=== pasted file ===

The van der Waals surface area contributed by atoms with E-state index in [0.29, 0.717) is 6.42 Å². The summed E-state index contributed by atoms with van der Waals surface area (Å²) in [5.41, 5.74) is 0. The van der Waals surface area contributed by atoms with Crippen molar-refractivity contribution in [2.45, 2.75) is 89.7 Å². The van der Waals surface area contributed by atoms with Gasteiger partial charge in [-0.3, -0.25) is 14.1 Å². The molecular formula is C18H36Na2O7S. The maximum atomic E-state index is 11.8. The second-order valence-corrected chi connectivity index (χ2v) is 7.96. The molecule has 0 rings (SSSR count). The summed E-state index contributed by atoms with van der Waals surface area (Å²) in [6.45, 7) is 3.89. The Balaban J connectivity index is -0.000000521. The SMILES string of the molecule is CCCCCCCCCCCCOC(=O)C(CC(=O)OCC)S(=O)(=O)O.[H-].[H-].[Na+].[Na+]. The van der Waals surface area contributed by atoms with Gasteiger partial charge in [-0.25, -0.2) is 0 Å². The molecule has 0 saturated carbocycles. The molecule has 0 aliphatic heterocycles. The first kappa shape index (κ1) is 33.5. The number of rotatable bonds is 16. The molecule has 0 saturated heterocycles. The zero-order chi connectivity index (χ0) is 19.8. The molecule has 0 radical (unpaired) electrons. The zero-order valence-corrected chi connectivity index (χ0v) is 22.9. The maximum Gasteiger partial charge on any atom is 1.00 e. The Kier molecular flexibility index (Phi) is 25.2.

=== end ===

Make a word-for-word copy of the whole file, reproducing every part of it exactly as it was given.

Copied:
The van der Waals surface area contributed by atoms with E-state index in [0.29, 0.717) is 6.42 Å². The summed E-state index contributed by atoms with van der Waals surface area (Å²) in [5.41, 5.74) is 0. The van der Waals surface area contributed by atoms with Crippen molar-refractivity contribution in [2.45, 2.75) is 89.7 Å². The van der Waals surface area contributed by atoms with Gasteiger partial charge in [-0.3, -0.25) is 14.1 Å². The molecular formula is C18H36Na2O7S. The maximum atomic E-state index is 11.8. The second-order valence-corrected chi connectivity index (χ2v) is 7.96. The molecule has 0 rings (SSSR count). The summed E-state index contributed by atoms with van der Waals surface area (Å²) in [6.45, 7) is 3.89. The Balaban J connectivity index is -0.000000521. The SMILES string of the molecule is CCCCCCCCCCCCOC(=O)C(CC(=O)OCC)S(=O)(=O)O.[H-].[H-].[Na+].[Na+]. The van der Waals surface area contributed by atoms with Gasteiger partial charge in [-0.25, -0.2) is 0 Å². The molecule has 0 saturated carbocycles. The molecule has 0 aliphatic heterocycles. The first kappa shape index (κ1) is 33.5. The number of rotatable bonds is 16. The molecule has 0 saturated heterocycles. The zero-order chi connectivity index (χ0) is 19.8. The molecule has 0 radical (unpaired) electrons. The zero-order valence-corrected chi connectivity index (χ0v) is 22.9. The maximum Gasteiger partial charge on any atom is 1.00 e. The Kier molecular flexibility index (Phi) is 25.2.